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Northern Inclusion Consortium

Why Do We Exist?

Regional inequality

England’s regional health inequalities are now some of the largest in Europe.

There continues to be a North-South divide in terms of poverty and health inequalities in the UK. Nationally, just under a third (31%) of the total population live in relative low-income BHC (before housing costs) in at least one of the four years from 2013 to 2016.

This is significantly higher in the North.

In Tyne and Wear, the employment rate for people with a disability is 9.1% lower than the rest of the country.

Areas suffering from multiple deprivation are more heavily concentrated in the North of England compared to most other UK regions. These areas face many challenges such as low income, insecure work, high unemployment, increased ill-health, below average levels of educational attainment and skills, high crime, and lower quality living environments.

Ultimately, life expectancy is two years lower in the north compared to the rest of the country. Premature death rates are 20% higher across all age groups.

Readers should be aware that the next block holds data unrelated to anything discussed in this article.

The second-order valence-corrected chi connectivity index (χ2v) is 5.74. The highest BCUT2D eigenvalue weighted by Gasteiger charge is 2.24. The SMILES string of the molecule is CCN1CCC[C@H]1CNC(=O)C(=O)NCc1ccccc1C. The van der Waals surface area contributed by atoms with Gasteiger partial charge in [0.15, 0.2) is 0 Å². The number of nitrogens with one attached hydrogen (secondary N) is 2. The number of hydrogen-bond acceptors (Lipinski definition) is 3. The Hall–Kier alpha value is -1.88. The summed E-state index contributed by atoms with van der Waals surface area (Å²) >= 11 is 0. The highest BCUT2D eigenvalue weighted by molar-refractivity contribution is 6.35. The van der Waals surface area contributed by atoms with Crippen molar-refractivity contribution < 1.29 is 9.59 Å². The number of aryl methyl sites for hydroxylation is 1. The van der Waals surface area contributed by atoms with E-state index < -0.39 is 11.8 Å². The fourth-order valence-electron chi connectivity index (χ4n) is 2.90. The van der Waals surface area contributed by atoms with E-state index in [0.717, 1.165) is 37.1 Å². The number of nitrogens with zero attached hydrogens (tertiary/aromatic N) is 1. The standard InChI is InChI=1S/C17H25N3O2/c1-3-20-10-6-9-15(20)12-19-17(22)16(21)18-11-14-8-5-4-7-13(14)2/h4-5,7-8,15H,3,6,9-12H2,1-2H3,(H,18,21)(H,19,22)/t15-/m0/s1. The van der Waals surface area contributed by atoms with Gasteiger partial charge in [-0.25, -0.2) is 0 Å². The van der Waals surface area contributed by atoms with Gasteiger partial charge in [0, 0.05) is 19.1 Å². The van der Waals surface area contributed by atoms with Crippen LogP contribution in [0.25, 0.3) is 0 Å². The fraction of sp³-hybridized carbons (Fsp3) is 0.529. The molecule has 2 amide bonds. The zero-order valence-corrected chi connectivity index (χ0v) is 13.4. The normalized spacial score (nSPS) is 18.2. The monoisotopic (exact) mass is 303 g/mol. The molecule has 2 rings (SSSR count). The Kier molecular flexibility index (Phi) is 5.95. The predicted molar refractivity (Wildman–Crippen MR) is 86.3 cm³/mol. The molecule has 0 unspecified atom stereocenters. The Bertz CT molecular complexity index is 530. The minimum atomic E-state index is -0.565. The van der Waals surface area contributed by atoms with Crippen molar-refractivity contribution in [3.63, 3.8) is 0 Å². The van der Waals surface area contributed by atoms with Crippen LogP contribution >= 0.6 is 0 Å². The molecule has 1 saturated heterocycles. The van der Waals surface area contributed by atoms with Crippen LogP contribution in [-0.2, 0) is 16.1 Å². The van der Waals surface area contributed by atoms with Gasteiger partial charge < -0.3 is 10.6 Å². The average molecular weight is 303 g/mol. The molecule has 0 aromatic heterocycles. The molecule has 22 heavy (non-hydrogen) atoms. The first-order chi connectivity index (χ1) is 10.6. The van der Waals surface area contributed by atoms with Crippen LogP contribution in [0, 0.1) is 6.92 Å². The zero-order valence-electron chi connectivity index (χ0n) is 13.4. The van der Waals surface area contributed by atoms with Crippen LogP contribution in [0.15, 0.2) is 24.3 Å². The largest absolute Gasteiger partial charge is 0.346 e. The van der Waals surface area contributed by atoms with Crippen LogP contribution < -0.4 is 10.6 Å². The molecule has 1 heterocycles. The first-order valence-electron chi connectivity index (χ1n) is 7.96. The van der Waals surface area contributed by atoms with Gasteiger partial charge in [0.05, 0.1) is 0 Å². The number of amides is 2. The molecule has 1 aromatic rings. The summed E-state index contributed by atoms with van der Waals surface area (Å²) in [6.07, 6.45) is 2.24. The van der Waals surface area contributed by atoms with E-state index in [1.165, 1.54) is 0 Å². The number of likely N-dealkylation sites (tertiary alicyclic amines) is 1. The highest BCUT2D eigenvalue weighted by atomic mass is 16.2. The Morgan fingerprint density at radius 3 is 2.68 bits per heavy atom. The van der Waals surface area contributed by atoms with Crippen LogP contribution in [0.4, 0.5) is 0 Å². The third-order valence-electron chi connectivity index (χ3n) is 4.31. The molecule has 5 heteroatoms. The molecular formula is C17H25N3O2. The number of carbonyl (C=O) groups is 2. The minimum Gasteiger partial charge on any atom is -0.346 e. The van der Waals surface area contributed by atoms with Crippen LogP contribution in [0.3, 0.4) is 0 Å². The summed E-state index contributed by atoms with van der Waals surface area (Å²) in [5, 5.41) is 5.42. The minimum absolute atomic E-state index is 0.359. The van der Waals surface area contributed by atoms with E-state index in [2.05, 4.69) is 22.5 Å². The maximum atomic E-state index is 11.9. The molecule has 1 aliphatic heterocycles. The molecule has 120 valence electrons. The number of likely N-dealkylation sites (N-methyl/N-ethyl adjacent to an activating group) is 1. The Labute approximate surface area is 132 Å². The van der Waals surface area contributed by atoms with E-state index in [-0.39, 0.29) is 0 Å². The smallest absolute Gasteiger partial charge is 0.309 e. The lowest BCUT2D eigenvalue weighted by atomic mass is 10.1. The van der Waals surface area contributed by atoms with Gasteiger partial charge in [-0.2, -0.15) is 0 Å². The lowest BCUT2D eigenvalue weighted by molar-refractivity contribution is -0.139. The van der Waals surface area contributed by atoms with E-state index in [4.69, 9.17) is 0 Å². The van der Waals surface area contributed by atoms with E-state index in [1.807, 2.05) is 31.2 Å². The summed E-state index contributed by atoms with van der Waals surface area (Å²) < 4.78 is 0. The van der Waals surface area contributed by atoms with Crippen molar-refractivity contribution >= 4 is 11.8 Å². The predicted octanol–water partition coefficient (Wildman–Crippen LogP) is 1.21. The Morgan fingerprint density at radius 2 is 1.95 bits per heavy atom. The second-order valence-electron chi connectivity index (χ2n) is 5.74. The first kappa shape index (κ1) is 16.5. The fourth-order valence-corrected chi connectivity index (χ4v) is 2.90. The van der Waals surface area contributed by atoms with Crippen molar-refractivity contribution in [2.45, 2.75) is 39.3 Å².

Deprivation

The North East is experiencing some difficult economic and social challenges and conditions. There are high levels of deprivation, with some wards ranked as being amongst the most deprived in England.

The area sees high levels of unemployment and economic inactivity, with a greater proportion of the population claiming out of work benefits than in Great Britain as a whole (3% versus 1.9%).

Recent statistics show there could be as many as 75,000 people who are out of work but seeking employment in the North East.

Austerity

We are in a time of growing need. Since 2010, some Local Authorises have seen a 40% reduction in central government funding. Yet, need continues to increase.

It’s becoming increasingly important to seek new ways to stretch resources to maintain support for the most vulnerable. 

Multiple needs and complexity

Commonly, a person with complex needs will experience multiple barriers. For instance, offending behaviour can often be coupled with homelessness, substance misuse and mental health issues.

It’s crucial that people who face multiple barriers are not places in silos and stretched between multiple services. Through unified work, we can help encourage a culture where people access a consistent service across multiple organisations.

Who is the NIC?

Stay in touch

 

  • Northern Inclusion Consortium
  • Yarm Road
  • Morton Park Business Training Centre
  • Darlington
  • DL1 4PJ
  •  
  • 01325 529 210
  • info@niconsortium.org

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